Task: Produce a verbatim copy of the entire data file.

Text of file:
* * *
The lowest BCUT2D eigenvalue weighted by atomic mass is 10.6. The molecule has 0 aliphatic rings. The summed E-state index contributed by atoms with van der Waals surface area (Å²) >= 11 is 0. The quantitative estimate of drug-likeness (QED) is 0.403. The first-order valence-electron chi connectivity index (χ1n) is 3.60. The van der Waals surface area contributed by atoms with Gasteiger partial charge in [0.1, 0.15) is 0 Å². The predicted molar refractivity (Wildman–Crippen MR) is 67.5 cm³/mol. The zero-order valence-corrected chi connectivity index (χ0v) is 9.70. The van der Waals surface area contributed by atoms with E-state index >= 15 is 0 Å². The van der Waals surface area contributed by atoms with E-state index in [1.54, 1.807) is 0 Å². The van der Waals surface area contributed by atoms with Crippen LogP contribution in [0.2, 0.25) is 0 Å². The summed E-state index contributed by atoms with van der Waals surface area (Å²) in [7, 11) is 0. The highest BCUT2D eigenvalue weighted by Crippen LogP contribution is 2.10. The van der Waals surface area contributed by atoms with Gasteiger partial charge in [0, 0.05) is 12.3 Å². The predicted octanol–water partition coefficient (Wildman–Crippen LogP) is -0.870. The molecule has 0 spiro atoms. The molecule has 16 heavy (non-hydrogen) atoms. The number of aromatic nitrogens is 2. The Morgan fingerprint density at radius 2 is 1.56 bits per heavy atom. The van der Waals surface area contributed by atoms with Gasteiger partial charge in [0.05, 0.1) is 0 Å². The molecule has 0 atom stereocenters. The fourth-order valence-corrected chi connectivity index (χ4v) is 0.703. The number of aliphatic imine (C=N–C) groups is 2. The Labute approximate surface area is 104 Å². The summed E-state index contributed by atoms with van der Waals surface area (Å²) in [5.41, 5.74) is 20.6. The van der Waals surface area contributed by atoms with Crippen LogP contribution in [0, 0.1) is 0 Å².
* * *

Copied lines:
The lowest BCUT2D eigenvalue weighted by atomic mass is 10.6. The molecule has 0 aliphatic rings. The summed E-state index contributed by atoms with van der Waals surface area (Å²) >= 11 is 0. The quantitative estimate of drug-likeness (QED) is 0.403. The first-order valence-electron chi connectivity index (χ1n) is 3.60. The van der Waals surface area contributed by atoms with Gasteiger partial charge in [0.1, 0.15) is 0 Å². The predicted molar refractivity (Wildman–Crippen MR) is 67.5 cm³/mol. The zero-order valence-corrected chi connectivity index (χ0v) is 9.70. The van der Waals surface area contributed by atoms with E-state index >= 15 is 0 Å². The van der Waals surface area contributed by atoms with E-state index in [1.54, 1.807) is 0 Å². The van der Waals surface area contributed by atoms with Crippen LogP contribution in [0.2, 0.25) is 0 Å². The summed E-state index contributed by atoms with van der Waals surface area (Å²) in [7, 11) is 0. The highest BCUT2D eigenvalue weighted by Crippen LogP contribution is 2.10. The van der Waals surface area contributed by atoms with Gasteiger partial charge in [0, 0.05) is 12.3 Å². The predicted octanol–water partition coefficient (Wildman–Crippen LogP) is -0.870. The molecule has 0 spiro atoms. The molecule has 16 heavy (non-hydrogen) atoms. The number of aromatic nitrogens is 2. The Morgan fingerprint density at radius 2 is 1.56 bits per heavy atom. The van der Waals surface area contributed by atoms with Gasteiger partial charge in [0.05, 0.1) is 0 Å². The molecule has 0 atom stereocenters. The fourth-order valence-corrected chi connectivity index (χ4v) is 0.703. The number of aliphatic imine (C=N–C) groups is 2. The Labute approximate surface area is 104 Å². The summed E-state index contributed by atoms with van der Waals surface area (Å²) in [5.41, 5.74) is 20.6. The van der Waals surface area contributed by atoms with Crippen LogP contribution in [0, 0.1) is 0 Å².